SCOPS (Sustainable Control of Parasites in Sheep)
Blowflies are the most widespread ectoparasite affecting sheep in the UK, with surveys showing that every year 80% of flocks will have one or more cases of strike. If not properly controlled, this will result in serious welfare problems and reduced profitability in up to 500,000 sheep.
In the UK, blowfly strike is usually caused by the greenbottle fly. The females are attracted by the odour of decomposing matter such as wounds, soiled fleece or dead animals. Each female lays up to 250 eggs which hatch after about 12 hours. After 3 days the mature larvae drop off the sheep and pupate in the soil. Blowfly strikes usually occur in waves. The first fly lays her eggs and the odour from this strike attracts other flies. When the populations of larvae become overcrowded they will attack the living tissue of the sheep. The first signs in affected sheep are a patch of discoloured wool and agitation. Rapid diagnosis and treatment are essential.
Traditionally, we expect to see blowfly strike between May and September but with changing weather patterns, lowland flocks are at risk from March through to December. With increasing flock sizes and the need to rationalise labour use to improve profitability, flocks must have a plan that will provide protection during the risk period and fit with the need to control other parasites.
Blowfly strike can be prevented through the application of an appropriate product before a period of challenge. The table overleaf contains a list of the products currently licensed for this use.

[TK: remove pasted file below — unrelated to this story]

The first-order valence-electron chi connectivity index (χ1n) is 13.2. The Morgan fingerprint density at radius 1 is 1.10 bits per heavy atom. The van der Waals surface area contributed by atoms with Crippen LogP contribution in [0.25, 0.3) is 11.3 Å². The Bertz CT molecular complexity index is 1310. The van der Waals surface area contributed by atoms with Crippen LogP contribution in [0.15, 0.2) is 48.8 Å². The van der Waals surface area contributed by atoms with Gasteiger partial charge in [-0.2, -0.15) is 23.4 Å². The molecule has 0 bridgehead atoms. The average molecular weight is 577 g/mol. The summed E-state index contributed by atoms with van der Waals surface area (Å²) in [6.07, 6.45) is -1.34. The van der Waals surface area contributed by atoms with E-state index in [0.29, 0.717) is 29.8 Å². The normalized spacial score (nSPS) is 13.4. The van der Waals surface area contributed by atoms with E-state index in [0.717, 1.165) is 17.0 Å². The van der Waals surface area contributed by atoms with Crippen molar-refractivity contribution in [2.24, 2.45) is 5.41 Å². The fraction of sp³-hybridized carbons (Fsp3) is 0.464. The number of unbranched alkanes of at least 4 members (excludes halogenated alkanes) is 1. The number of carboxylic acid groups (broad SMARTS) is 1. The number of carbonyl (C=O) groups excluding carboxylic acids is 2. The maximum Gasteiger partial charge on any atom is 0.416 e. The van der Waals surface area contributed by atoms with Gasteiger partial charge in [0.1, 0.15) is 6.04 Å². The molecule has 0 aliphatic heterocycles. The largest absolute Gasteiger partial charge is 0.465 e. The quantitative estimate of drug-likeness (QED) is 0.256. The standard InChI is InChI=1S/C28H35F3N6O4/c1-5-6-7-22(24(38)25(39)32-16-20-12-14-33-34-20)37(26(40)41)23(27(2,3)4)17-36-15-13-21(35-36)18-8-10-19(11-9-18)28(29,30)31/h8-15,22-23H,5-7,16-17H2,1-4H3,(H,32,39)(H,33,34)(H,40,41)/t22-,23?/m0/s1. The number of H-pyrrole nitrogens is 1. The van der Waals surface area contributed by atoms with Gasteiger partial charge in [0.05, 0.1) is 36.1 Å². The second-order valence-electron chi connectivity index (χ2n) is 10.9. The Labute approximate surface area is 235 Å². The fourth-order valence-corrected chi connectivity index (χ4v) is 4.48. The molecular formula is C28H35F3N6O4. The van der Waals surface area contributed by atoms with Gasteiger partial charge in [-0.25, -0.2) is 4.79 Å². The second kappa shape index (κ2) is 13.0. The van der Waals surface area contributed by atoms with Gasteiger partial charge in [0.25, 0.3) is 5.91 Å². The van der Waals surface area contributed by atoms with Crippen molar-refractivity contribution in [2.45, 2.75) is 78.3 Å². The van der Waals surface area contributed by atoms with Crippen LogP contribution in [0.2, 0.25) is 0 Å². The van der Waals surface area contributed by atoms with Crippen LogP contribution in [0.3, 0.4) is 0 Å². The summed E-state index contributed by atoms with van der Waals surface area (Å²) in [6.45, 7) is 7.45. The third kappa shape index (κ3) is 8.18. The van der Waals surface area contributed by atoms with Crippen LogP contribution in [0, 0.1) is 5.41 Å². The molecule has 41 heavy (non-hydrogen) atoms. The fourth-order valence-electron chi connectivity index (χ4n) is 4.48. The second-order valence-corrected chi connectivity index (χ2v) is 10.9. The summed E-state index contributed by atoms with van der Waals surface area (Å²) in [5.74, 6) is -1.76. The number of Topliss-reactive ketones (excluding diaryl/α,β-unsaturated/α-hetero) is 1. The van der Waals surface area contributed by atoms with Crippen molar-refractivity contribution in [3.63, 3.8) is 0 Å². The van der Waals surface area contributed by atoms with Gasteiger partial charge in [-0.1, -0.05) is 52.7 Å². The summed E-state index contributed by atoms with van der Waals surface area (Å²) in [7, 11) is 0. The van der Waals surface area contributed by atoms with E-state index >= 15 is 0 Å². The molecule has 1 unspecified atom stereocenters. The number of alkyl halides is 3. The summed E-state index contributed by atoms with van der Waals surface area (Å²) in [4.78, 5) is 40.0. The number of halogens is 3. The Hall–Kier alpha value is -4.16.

Products Licensed for Prevention and/or Treatment of Blowfly Strike
REMEMBER, when using these products ALWAYS read the manufacturers instructions on dose rate, storage and withdrawal periods. Check application equipment is working properly and is calibrated. Replenish dips according to instructions and follow safety guidelines.
Reducing the Risks
Good management and planning can help to reduce the risk of strike occurring. Most strikes (over 70%) occur around the breech or tail where there is faecal and/or urine soiling as these are very attractive to the flies, with the rest on the body or in the feet.
- Dag to reduce soiling and/or remove dirty wool around the breech
- Reduce the incidence of soiling by avoiding nutritional upsets causing scouring and have a sound worm control strategy
- Tail sheep
- Avoid breeding from sheep that are habitually struck and/or tend to soil themselves due to their conformation
- Dispose of carcases quickly
- Reduce the incidence of footrot